The TV licence fee could soon be a thing of the past – or at the very lest reformed, after Tony Hall claimed it could well be abolished altogether in ten years.
Hall is the general director for the BBC, and was speaking about the unpopular £145.50 per year fee for watching TV at home, with MPs claiming it was becoming ‘harder to justify’, something that most people would certainly agree with.
Lord Hall claimed:
Reform is up for the government to decide and have a debate.
We suggested ways of reforming it so whatever way you consume and use BBC services you can pay for it. Somewhere in there lies a solution.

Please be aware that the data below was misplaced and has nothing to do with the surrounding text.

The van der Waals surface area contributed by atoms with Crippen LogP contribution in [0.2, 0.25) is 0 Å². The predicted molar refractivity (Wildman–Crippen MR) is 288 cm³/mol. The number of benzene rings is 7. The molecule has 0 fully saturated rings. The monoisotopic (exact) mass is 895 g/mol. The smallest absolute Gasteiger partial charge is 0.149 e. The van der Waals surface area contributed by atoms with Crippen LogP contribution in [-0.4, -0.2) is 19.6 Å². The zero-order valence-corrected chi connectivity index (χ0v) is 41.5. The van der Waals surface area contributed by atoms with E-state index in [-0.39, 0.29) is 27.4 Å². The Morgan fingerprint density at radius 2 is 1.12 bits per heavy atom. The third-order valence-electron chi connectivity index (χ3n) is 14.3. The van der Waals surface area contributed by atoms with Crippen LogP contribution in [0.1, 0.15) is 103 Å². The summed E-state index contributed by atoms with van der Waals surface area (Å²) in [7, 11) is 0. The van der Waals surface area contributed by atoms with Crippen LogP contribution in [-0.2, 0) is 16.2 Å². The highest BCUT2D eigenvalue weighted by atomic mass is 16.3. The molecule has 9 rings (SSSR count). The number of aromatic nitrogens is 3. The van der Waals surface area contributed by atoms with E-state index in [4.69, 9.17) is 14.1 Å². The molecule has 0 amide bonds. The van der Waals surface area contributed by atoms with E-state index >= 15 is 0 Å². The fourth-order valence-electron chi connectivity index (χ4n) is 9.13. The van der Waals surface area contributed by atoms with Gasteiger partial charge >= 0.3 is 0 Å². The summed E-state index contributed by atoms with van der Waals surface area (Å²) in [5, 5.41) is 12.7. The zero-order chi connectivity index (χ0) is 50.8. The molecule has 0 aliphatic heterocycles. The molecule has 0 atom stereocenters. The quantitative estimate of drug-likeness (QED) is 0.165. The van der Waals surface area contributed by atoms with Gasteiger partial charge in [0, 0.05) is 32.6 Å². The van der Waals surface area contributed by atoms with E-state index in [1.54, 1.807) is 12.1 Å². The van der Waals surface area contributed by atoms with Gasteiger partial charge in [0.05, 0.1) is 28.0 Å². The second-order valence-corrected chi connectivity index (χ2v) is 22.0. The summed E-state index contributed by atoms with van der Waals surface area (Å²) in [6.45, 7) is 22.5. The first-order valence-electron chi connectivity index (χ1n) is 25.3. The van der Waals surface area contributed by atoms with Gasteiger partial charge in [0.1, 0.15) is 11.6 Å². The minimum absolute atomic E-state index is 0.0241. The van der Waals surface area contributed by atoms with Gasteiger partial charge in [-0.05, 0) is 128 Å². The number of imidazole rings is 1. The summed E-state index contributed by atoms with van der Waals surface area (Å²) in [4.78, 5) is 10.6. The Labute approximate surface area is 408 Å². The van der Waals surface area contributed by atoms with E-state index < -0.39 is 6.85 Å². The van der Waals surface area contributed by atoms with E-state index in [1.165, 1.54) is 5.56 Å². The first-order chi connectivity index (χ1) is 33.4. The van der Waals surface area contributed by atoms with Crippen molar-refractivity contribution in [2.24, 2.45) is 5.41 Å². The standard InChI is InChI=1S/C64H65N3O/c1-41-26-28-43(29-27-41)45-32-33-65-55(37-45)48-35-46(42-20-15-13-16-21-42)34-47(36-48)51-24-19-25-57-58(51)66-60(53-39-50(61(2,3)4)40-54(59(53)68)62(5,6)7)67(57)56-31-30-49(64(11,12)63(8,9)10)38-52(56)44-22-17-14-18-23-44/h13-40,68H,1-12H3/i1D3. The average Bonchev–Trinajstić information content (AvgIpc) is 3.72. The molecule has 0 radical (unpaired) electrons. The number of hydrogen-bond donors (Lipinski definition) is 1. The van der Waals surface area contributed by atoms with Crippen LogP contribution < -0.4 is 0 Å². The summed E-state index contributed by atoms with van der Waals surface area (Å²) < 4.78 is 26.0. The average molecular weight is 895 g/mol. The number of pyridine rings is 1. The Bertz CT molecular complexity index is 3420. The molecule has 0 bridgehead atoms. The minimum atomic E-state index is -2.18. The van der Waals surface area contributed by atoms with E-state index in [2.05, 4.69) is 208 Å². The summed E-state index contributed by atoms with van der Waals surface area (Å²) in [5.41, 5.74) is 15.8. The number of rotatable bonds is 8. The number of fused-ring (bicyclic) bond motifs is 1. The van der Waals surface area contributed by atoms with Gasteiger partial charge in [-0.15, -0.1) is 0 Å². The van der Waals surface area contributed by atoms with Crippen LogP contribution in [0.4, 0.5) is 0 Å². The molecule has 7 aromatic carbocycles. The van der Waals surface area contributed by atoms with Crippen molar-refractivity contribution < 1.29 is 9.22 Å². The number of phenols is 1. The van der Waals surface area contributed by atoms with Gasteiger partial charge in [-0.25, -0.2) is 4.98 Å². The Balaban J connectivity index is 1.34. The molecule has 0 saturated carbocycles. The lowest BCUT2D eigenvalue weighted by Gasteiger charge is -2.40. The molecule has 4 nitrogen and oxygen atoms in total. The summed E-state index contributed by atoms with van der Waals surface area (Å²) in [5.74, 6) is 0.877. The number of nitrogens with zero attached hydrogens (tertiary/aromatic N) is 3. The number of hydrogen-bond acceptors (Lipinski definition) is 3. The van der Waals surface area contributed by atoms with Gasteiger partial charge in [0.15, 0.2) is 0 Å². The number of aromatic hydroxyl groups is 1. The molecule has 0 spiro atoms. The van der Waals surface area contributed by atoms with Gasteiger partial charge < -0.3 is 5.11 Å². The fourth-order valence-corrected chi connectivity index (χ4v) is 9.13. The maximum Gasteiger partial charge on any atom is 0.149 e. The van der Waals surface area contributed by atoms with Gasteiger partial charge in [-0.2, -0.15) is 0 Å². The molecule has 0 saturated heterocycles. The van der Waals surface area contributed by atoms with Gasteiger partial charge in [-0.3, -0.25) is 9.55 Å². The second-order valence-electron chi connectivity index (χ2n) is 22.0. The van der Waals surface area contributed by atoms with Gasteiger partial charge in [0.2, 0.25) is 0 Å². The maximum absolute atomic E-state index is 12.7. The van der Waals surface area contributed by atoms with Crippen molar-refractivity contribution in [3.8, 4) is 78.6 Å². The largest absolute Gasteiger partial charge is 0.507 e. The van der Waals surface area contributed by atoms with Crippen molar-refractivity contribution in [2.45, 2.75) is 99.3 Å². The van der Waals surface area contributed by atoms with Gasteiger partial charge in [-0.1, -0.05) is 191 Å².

He also spoke about the Culture Secretary’s views on the licence fee, after he called it worse than poll tax, adding:
He’s very direct about the BBC and the licence fee, but John Whittingdale’s report when he was chairman of the DCMS (Department for Culture, Media and Sport) committee said some vey positive things about the BBC.
He knows the sector and loves what the media do – and the arts – and it’s a positive way to start.
Given most people also pay for internet and either Virgin Media or Sky, not to mention the fact that the BBC are showing less and less top quality live football, means that people are understandably reluctant to pay for something that seems outdated and unnecessary – and hopefully they won’t have to for much longer.